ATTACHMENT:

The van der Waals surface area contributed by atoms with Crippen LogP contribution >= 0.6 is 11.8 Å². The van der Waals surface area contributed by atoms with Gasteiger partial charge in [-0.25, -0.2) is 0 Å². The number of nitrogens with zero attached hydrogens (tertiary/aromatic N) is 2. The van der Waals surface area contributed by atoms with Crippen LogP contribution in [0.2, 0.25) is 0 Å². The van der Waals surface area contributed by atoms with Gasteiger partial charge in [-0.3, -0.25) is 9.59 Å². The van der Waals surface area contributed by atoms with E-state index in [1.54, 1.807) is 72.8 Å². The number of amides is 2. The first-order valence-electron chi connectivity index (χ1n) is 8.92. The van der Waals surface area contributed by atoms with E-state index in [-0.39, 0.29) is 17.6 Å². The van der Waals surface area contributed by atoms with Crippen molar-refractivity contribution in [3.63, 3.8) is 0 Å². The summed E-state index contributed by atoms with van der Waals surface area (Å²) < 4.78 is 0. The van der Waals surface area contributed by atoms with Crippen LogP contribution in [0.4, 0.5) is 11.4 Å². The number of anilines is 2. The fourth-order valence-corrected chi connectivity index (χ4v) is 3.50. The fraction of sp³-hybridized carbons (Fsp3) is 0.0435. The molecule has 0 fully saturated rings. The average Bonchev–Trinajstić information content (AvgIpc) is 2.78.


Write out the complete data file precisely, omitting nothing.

The van der Waals surface area contributed by atoms with Crippen LogP contribution >= 0.6 is 11.8 Å². The van der Waals surface area contributed by atoms with Gasteiger partial charge in [-0.25, -0.2) is 0 Å². The number of nitrogens with zero attached hydrogens (tertiary/aromatic N) is 2. The van der Waals surface area contributed by atoms with Crippen LogP contribution in [0.2, 0.25) is 0 Å². The van der Waals surface area contributed by atoms with Gasteiger partial charge in [-0.3, -0.25) is 9.59 Å². The van der Waals surface area contributed by atoms with E-state index in [1.54, 1.807) is 72.8 Å². The number of amides is 2. The first-order valence-electron chi connectivity index (χ1n) is 8.92. The van der Waals surface area contributed by atoms with E-state index in [-0.39, 0.29) is 17.6 Å². The van der Waals surface area contributed by atoms with Crippen molar-refractivity contribution in [3.63, 3.8) is 0 Å². The summed E-state index contributed by atoms with van der Waals surface area (Å²) < 4.78 is 0. The van der Waals surface area contributed by atoms with Crippen LogP contribution in [0.4, 0.5) is 11.4 Å². The number of anilines is 2. The fourth-order valence-corrected chi connectivity index (χ4v) is 3.50. The fraction of sp³-hybridized carbons (Fsp3) is 0.0435. The molecule has 0 fully saturated rings. The average Bonchev–Trinajstić information content (AvgIpc) is 2.78.